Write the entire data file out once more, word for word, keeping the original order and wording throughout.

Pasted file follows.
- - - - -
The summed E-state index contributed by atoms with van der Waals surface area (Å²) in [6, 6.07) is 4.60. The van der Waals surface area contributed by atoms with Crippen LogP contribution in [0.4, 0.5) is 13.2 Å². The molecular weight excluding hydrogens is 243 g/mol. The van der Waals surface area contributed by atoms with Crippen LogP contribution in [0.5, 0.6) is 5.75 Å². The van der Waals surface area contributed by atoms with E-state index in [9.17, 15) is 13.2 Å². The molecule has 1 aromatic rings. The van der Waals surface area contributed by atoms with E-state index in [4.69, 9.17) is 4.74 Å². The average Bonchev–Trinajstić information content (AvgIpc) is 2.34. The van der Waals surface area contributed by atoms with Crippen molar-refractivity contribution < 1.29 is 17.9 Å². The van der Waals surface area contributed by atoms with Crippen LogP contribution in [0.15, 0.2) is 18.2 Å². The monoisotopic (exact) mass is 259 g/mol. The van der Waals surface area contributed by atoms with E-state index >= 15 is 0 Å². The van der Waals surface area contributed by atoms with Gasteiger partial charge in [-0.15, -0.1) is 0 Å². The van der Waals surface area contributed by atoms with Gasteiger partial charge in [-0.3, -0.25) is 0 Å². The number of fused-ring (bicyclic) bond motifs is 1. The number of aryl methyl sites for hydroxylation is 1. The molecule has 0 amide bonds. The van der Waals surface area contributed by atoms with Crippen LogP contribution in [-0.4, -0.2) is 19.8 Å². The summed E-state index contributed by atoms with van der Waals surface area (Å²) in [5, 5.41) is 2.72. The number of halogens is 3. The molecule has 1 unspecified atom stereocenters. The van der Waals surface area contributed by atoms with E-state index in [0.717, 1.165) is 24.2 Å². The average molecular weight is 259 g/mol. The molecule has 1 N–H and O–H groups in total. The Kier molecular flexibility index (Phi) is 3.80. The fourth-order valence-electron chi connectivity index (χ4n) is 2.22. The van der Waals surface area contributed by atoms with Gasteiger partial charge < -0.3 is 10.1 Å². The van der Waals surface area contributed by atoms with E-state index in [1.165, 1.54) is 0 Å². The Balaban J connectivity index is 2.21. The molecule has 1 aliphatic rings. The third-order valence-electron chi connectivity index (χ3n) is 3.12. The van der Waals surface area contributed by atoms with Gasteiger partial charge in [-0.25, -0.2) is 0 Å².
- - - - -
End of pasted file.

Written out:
The summed E-state index contributed by atoms with van der Waals surface area (Å²) in [6, 6.07) is 4.60. The van der Waals surface area contributed by atoms with Crippen LogP contribution in [0.4, 0.5) is 13.2 Å². The molecular weight excluding hydrogens is 243 g/mol. The van der Waals surface area contributed by atoms with Crippen LogP contribution in [0.5, 0.6) is 5.75 Å². The van der Waals surface area contributed by atoms with E-state index in [9.17, 15) is 13.2 Å². The molecule has 1 aromatic rings. The van der Waals surface area contributed by atoms with E-state index in [4.69, 9.17) is 4.74 Å². The average Bonchev–Trinajstić information content (AvgIpc) is 2.34. The van der Waals surface area contributed by atoms with Crippen molar-refractivity contribution < 1.29 is 17.9 Å². The van der Waals surface area contributed by atoms with Crippen LogP contribution in [0.15, 0.2) is 18.2 Å². The monoisotopic (exact) mass is 259 g/mol. The van der Waals surface area contributed by atoms with E-state index >= 15 is 0 Å². The van der Waals surface area contributed by atoms with Gasteiger partial charge in [-0.15, -0.1) is 0 Å². The van der Waals surface area contributed by atoms with Gasteiger partial charge in [-0.3, -0.25) is 0 Å². The number of fused-ring (bicyclic) bond motifs is 1. The number of aryl methyl sites for hydroxylation is 1. The molecule has 0 amide bonds. The van der Waals surface area contributed by atoms with Crippen LogP contribution in [-0.4, -0.2) is 19.8 Å². The summed E-state index contributed by atoms with van der Waals surface area (Å²) in [5, 5.41) is 2.72. The number of halogens is 3. The molecule has 1 unspecified atom stereocenters. The van der Waals surface area contributed by atoms with E-state index in [0.717, 1.165) is 24.2 Å². The average molecular weight is 259 g/mol. The molecule has 1 N–H and O–H groups in total. The Kier molecular flexibility index (Phi) is 3.80. The fourth-order valence-electron chi connectivity index (χ4n) is 2.22. The van der Waals surface area contributed by atoms with Gasteiger partial charge < -0.3 is 10.1 Å². The van der Waals surface area contributed by atoms with E-state index in [1.165, 1.54) is 0 Å². The Balaban J connectivity index is 2.21. The molecule has 1 aliphatic rings. The third-order valence-electron chi connectivity index (χ3n) is 3.12. The van der Waals surface area contributed by atoms with Gasteiger partial charge in [-0.25, -0.2) is 0 Å².